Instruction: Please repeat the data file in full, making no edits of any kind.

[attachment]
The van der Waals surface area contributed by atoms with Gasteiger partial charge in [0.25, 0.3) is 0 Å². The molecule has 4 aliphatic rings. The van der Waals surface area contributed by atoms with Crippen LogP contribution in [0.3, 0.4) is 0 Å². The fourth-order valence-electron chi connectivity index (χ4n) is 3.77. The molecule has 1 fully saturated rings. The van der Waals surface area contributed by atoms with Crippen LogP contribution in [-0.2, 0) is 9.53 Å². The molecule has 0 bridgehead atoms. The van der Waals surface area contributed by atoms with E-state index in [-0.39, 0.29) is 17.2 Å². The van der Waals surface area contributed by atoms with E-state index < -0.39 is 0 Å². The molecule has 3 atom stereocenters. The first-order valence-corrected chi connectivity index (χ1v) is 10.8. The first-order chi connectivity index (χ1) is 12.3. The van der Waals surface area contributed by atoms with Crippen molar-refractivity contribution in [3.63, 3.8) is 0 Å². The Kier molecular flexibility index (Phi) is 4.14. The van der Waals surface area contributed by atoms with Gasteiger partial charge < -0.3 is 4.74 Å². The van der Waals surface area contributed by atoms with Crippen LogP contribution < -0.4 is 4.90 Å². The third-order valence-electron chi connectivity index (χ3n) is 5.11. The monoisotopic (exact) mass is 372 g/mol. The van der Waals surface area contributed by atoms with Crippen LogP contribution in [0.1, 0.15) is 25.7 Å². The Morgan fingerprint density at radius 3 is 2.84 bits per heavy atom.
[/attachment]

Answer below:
The van der Waals surface area contributed by atoms with Gasteiger partial charge in [0.25, 0.3) is 0 Å². The molecule has 4 aliphatic rings. The van der Waals surface area contributed by atoms with Crippen LogP contribution in [0.3, 0.4) is 0 Å². The fourth-order valence-electron chi connectivity index (χ4n) is 3.77. The molecule has 1 fully saturated rings. The van der Waals surface area contributed by atoms with Crippen LogP contribution in [-0.2, 0) is 9.53 Å². The molecule has 0 bridgehead atoms. The van der Waals surface area contributed by atoms with E-state index in [-0.39, 0.29) is 17.2 Å². The van der Waals surface area contributed by atoms with E-state index < -0.39 is 0 Å². The molecule has 3 atom stereocenters. The first-order valence-corrected chi connectivity index (χ1v) is 10.8. The first-order chi connectivity index (χ1) is 12.3. The van der Waals surface area contributed by atoms with Crippen molar-refractivity contribution in [3.63, 3.8) is 0 Å². The Kier molecular flexibility index (Phi) is 4.14. The van der Waals surface area contributed by atoms with Gasteiger partial charge < -0.3 is 4.74 Å². The van der Waals surface area contributed by atoms with Crippen LogP contribution < -0.4 is 4.90 Å². The third-order valence-electron chi connectivity index (χ3n) is 5.11. The monoisotopic (exact) mass is 372 g/mol. The van der Waals surface area contributed by atoms with Crippen LogP contribution in [0.1, 0.15) is 25.7 Å². The Morgan fingerprint density at radius 3 is 2.84 bits per heavy atom.